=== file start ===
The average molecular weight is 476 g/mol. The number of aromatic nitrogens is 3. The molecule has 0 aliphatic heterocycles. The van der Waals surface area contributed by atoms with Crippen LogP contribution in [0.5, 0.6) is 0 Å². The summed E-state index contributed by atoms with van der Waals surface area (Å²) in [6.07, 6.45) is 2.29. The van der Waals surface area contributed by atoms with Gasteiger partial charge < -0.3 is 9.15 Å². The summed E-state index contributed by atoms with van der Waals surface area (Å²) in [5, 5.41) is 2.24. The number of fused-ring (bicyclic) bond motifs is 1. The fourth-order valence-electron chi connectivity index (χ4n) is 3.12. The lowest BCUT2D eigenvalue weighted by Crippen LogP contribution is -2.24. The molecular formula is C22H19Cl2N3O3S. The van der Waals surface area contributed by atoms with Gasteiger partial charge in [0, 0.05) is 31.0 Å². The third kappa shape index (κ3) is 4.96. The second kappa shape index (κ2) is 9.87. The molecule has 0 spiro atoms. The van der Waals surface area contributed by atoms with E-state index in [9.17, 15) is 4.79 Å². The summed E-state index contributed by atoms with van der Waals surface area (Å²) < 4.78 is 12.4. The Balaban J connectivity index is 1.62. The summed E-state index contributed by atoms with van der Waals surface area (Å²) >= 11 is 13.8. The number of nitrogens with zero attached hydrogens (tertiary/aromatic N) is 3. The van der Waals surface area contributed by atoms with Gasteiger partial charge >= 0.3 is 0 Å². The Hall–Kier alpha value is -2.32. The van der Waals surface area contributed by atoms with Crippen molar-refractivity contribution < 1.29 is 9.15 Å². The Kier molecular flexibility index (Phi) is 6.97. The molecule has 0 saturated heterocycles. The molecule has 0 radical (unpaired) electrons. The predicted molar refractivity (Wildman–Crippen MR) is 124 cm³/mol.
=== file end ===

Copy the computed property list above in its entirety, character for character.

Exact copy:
The average molecular weight is 476 g/mol. The number of aromatic nitrogens is 3. The molecule has 0 aliphatic heterocycles. The van der Waals surface area contributed by atoms with Crippen LogP contribution in [0.5, 0.6) is 0 Å². The summed E-state index contributed by atoms with van der Waals surface area (Å²) in [6.07, 6.45) is 2.29. The van der Waals surface area contributed by atoms with Gasteiger partial charge < -0.3 is 9.15 Å². The summed E-state index contributed by atoms with van der Waals surface area (Å²) in [5, 5.41) is 2.24. The number of fused-ring (bicyclic) bond motifs is 1. The fourth-order valence-electron chi connectivity index (χ4n) is 3.12. The lowest BCUT2D eigenvalue weighted by Crippen LogP contribution is -2.24. The molecular formula is C22H19Cl2N3O3S. The van der Waals surface area contributed by atoms with Gasteiger partial charge in [0, 0.05) is 31.0 Å². The third kappa shape index (κ3) is 4.96. The second kappa shape index (κ2) is 9.87. The molecule has 0 spiro atoms. The van der Waals surface area contributed by atoms with E-state index in [9.17, 15) is 4.79 Å². The summed E-state index contributed by atoms with van der Waals surface area (Å²) < 4.78 is 12.4. The Balaban J connectivity index is 1.62. The summed E-state index contributed by atoms with van der Waals surface area (Å²) >= 11 is 13.8. The number of nitrogens with zero attached hydrogens (tertiary/aromatic N) is 3. The van der Waals surface area contributed by atoms with Gasteiger partial charge >= 0.3 is 0 Å². The Hall–Kier alpha value is -2.32. The van der Waals surface area contributed by atoms with Crippen molar-refractivity contribution < 1.29 is 9.15 Å². The Kier molecular flexibility index (Phi) is 6.97. The molecule has 0 saturated heterocycles. The molecule has 0 radical (unpaired) electrons. The predicted molar refractivity (Wildman–Crippen MR) is 124 cm³/mol.